Slow Flow Yoga

This is our most popular yoga format and with good reason - it’s a great practice that builds strength and flexibility while connecting breath to movement. With a slow flow practice, you can quiet your mind by finding challenge in the poses (asanas) and focusing on breathing within the pose and through transitions. Plus, slow flow provides more time to safely and mindfully move from one pose to the next - making it great for newer yoga practitioners.


We have new clients ask this question a lot, “Will yoga help me build strength?” With slow flow yoga, the answer is an unequivocal YES!!! Slow flow practice is slow moving - meaning you’ll work your way into poses and hold them for a fair amount of time. And, instead of lifting weights at the gym, you’ll be lifting your body weight.

As a bonus, strong yoga bodies are long and lean rather than tight and bulky. This is thanks to how yoga stretches muscle and physically elongates the tissues.


Yoga will always involve stretching the body and mind. In terms of physical flexibility, there is no better form of exercise. In a sedentary world dominated by chair-sitting, our muscles become stiff, and we lose range of motion. By adding a slow flow practice to your regular weekly rhythms, you can gain greater flexibility leading to increased functional movement while also reducing overall injury risk.

Becoming Present

Although the physical benefits of slow flow are terrific, it will stretch your mind as well. When you get started, learning new poses and listening to your body will be front and center in your mind. As your practice advances, your mind’s attention will shift to the breath-movement connection. Over time (and with lots of practice), you’ll be able to let go of baggage from the past and anxiousness about the future - to simply, joyfully be present.

It’s that last bit that is the most powerful. Achieving stillness of mind and truly being in the moment is the great gift of yoga.

Frequently Asked Questions

I’m brand new to yoga, should I start with slow flow?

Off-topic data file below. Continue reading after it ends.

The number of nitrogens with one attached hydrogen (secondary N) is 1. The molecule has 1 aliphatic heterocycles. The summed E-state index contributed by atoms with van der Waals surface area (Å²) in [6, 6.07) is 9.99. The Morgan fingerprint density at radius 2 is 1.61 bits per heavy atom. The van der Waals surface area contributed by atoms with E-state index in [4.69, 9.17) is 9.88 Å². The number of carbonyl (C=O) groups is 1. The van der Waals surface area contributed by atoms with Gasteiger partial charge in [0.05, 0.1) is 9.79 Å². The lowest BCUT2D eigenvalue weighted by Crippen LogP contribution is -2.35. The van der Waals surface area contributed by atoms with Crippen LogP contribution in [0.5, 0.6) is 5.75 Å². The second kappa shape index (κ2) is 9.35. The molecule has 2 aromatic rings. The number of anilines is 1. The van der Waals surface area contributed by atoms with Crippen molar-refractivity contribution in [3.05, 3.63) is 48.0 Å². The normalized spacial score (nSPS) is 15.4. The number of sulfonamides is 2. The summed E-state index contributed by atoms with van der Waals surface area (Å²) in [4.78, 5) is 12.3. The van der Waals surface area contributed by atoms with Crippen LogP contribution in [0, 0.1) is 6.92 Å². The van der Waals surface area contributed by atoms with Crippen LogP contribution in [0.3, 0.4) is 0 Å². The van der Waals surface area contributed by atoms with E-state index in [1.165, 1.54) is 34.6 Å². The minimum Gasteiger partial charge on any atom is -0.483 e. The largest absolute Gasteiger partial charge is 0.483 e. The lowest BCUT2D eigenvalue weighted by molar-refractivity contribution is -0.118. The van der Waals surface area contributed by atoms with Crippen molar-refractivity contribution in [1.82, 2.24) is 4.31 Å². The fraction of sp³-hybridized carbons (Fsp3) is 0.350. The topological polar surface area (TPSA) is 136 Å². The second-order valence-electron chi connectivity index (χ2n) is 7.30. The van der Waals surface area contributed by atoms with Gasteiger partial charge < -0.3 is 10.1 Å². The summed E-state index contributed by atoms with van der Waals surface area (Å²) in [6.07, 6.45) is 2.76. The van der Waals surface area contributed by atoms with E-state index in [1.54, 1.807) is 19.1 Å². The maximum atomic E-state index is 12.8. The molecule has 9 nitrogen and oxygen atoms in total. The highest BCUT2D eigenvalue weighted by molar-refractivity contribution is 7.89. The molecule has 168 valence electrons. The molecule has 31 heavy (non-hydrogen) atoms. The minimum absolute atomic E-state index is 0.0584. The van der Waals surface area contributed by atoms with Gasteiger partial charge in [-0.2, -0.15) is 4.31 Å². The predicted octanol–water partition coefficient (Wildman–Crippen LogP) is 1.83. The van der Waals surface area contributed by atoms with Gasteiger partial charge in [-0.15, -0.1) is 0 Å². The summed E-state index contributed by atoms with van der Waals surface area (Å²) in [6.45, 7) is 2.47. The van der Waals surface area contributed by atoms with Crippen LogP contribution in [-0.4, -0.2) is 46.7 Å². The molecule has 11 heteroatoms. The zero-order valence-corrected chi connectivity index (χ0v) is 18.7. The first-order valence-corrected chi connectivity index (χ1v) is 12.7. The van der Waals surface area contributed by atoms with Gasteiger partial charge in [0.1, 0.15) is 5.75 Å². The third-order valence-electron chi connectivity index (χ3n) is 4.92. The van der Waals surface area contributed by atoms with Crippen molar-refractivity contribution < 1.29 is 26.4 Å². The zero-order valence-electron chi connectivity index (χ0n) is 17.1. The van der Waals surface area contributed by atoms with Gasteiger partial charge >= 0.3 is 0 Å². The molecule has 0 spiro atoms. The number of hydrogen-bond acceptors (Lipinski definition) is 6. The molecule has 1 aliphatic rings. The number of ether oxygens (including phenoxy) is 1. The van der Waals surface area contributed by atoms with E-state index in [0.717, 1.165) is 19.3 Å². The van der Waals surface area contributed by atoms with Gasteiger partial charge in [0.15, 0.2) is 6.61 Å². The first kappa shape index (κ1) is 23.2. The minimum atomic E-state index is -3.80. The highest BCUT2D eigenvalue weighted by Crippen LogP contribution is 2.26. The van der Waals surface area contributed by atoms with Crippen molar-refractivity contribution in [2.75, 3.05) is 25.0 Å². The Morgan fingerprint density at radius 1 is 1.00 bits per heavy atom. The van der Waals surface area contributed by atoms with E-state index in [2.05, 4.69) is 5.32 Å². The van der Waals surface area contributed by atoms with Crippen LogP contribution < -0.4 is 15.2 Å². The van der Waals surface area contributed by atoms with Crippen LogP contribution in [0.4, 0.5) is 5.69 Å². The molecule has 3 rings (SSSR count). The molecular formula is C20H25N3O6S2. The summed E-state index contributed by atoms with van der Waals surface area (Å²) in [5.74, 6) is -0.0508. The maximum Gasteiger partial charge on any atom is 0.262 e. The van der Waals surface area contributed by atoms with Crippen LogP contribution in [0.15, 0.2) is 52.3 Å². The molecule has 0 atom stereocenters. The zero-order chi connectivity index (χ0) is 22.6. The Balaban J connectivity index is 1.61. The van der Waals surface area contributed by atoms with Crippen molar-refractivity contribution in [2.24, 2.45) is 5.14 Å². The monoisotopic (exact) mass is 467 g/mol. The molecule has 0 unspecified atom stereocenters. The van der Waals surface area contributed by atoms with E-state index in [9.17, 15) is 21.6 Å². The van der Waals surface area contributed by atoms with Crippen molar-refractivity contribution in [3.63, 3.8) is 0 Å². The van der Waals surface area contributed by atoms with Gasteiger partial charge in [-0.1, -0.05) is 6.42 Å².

While it’s best to start with a beginner class so you can learn more about the fundamentals of yoga, slow flow classes are accessible to beginners. The key is to be patient with yourself as you move into and out of poses - giving yourself permission to be imperfect. Also, yoga isn’t about perfect poses - far from it. It’s your practice - it will develop at your pace and in the direction you want to take it.

I have an injury and yoga was recommended as part of my recovery. Should I start with Slow Flow?

No. While yoga is great for injury prevention and recovery, the practice has to be tailored to the injury. We suggest starting with a restorative or yin class first so you can listen carefully to your body, identify what movements are and are not accessible, and have more time to better assess yourself. Also, be sure to arrive 15 minutes before class and discuss your injury with your instructor.

I’ve been practicing yoga for a long time, but no longer feel the challenge I used to in slow flow. What should I do?

This happens sometimes, and when it does, there’s one thing to cure it - spice up your practice! There are thousands of poses/variations that you can explore in yoga, and in every class, you have explicit permission to go further or deeper in each pose.

As an example, cow pose is one of the foundational poses used to warm the body. Try moving into lotus first, and then moving into cow pose. If you’re hungry for ideas, we love the book 2,100 Asanas by Daniel Lacerda. Trust us, there’s a lifetime of spice out there, you just have to get creative.